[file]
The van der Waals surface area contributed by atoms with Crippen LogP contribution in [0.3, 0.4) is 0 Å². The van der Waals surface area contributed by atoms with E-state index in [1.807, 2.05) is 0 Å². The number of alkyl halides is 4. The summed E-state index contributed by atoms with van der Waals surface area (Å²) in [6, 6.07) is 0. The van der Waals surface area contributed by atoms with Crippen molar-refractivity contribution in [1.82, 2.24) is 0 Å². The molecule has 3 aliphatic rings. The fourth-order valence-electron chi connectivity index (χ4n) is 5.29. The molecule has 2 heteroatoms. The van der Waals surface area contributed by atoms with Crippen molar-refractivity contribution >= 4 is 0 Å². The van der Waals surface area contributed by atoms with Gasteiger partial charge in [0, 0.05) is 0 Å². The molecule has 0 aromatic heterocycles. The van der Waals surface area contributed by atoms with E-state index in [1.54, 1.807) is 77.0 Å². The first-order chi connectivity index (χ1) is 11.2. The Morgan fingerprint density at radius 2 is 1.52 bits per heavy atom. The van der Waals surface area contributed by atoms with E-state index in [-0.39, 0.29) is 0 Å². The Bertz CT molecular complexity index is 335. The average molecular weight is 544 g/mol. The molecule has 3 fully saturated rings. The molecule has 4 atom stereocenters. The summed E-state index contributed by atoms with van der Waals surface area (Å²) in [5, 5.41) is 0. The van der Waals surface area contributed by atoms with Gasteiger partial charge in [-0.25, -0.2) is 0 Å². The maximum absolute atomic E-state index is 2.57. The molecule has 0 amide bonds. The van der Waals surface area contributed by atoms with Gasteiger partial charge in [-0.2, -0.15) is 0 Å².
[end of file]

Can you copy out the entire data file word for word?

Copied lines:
The van der Waals surface area contributed by atoms with Crippen LogP contribution in [0.3, 0.4) is 0 Å². The van der Waals surface area contributed by atoms with E-state index in [1.807, 2.05) is 0 Å². The number of alkyl halides is 4. The summed E-state index contributed by atoms with van der Waals surface area (Å²) in [6, 6.07) is 0. The van der Waals surface area contributed by atoms with Crippen molar-refractivity contribution in [1.82, 2.24) is 0 Å². The molecule has 3 aliphatic rings. The fourth-order valence-electron chi connectivity index (χ4n) is 5.29. The molecule has 2 heteroatoms. The van der Waals surface area contributed by atoms with Crippen molar-refractivity contribution >= 4 is 0 Å². The van der Waals surface area contributed by atoms with Gasteiger partial charge in [0, 0.05) is 0 Å². The molecule has 0 aromatic heterocycles. The van der Waals surface area contributed by atoms with E-state index in [1.54, 1.807) is 77.0 Å². The first-order chi connectivity index (χ1) is 11.2. The Morgan fingerprint density at radius 2 is 1.52 bits per heavy atom. The van der Waals surface area contributed by atoms with E-state index in [-0.39, 0.29) is 0 Å². The Bertz CT molecular complexity index is 335. The average molecular weight is 544 g/mol. The molecule has 3 fully saturated rings. The molecule has 4 atom stereocenters. The summed E-state index contributed by atoms with van der Waals surface area (Å²) in [5, 5.41) is 0. The van der Waals surface area contributed by atoms with Gasteiger partial charge in [-0.25, -0.2) is 0 Å². The maximum absolute atomic E-state index is 2.57. The molecule has 0 amide bonds. The van der Waals surface area contributed by atoms with Gasteiger partial charge in [-0.2, -0.15) is 0 Å².